The Whole Person, Inc.
The Whole Story
3420 Broadway Street, Suite 105 Kansas City, MO 64111 Volume 25, No. 1 Spring Inside this issue: 2008 Main 816 561 0304
Fax 816 753 8163 Accessibility Compliance Toll Free 800 878 3037 Department Training 2 2 TTY 816 627 2202 Service to Mankind Award
11015 E. 39th Street, Suite 25 Accessible Pedestrian 3 Independence, MO 64052 Signals Main 816 358 5310 Money Follows the Person 4 Fax 816 358 2036
Toll Free 800 414 6694 TTY 816 358 3731 Kansas Governor’s Award 5
7301 Mission Road, Suite 135 Prairie Village, KS 66208 Lamp Project 6 Main 913 262 1294 The Whole Person, Inc. Independence Location Fax 913 262 2392 What’s Happening 7 of Toll Free 877 767 8896
TTY 913 262 1294 Whole Person on the Move
In October 2007, The Whole Person, Inc. relocated their
Midtown Kansas City office to 3420 Broadway Street, Suite
105, Kansas City, MO 64111. The Whole Person had
been located at 114 W. Gregory for about 18 months, and
prior to that the office was located at the corner of Armour
and Gillham roads.
“We were looking for ground floor office space in mid-town, Midtown Location of near the people we serve. The office space had to be The Whole Person, Inc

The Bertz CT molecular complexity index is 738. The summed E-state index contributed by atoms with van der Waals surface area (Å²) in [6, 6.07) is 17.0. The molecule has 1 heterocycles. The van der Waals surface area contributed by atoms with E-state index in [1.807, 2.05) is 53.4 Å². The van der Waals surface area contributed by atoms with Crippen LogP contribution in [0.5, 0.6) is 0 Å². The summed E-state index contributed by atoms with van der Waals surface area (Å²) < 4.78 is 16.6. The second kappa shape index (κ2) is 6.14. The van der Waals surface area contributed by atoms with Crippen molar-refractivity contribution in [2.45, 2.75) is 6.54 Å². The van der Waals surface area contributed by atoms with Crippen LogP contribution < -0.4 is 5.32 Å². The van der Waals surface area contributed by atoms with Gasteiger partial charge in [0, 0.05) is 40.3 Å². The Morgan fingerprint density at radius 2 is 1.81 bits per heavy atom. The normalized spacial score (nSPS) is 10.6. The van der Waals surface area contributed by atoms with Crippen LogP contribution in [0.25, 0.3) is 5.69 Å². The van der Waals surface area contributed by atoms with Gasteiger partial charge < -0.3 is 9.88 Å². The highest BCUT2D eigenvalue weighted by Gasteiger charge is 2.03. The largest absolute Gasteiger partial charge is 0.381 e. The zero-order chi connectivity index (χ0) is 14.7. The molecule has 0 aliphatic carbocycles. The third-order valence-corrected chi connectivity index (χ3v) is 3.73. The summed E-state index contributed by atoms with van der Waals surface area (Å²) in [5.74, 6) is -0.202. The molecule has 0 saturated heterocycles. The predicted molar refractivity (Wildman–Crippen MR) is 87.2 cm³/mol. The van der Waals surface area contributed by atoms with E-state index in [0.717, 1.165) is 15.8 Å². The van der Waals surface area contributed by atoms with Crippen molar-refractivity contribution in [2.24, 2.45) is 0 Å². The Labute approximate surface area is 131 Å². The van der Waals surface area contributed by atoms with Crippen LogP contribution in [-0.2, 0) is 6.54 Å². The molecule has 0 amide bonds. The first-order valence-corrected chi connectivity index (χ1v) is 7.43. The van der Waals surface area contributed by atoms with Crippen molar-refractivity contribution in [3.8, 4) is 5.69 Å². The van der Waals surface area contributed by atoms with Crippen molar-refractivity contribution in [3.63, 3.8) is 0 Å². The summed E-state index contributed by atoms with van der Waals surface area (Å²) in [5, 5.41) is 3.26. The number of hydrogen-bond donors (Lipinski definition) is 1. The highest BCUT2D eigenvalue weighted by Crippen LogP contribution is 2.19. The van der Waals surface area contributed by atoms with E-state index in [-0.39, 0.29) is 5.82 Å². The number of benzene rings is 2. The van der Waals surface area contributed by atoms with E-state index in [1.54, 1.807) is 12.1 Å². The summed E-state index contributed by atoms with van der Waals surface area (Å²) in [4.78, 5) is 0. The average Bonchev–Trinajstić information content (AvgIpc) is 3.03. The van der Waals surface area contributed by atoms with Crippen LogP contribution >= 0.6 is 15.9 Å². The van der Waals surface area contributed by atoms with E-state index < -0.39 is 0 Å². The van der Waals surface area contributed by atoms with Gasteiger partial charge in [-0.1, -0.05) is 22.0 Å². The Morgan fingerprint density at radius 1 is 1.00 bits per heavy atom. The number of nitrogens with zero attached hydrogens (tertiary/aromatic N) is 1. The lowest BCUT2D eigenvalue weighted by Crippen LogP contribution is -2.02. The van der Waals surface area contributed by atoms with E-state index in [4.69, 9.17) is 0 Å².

accessible and big enough to meet our pre-
sent needs,” stated David Robinson, Executive Director of
The Whole Person. “The staff is very satisfied with our
We invite all of our readers to stop in to visit. The new office
is located on the first floor of the Missouri Gas and Energy
Building on the west side of Broadway, about two blocks
west of the MAX bus line. The building is very secure. The
building and grounds are well maintained. When you enter
the building, you will need to sign in at the security desk.
Prairie Village Location of
The Whole Person, Inc.
Accessibility Compliance Department Training
Making Kansas City a more livable city by checking on accessibility and promoting
accessibility in the Kansas City metropolitan area is the primary focus of the Accessibility
Compliance Department of The Whole Person. “There shouldn’t be barriers that keep people from fully participating,” states Bonnie Payberah, the director of accessibility
The Accessibility Compliance Department advocates for change to existing structures, as
well as for building permits to meet Housing and Urban Development (HUD) Fair Housing
guidelines and Americans with Disabilities Act (ADA) guidelines. In the past, they have
worked mostly with businesses. However, this spring there will be a training session for consumers about their rights and how they can become more involved in the movement to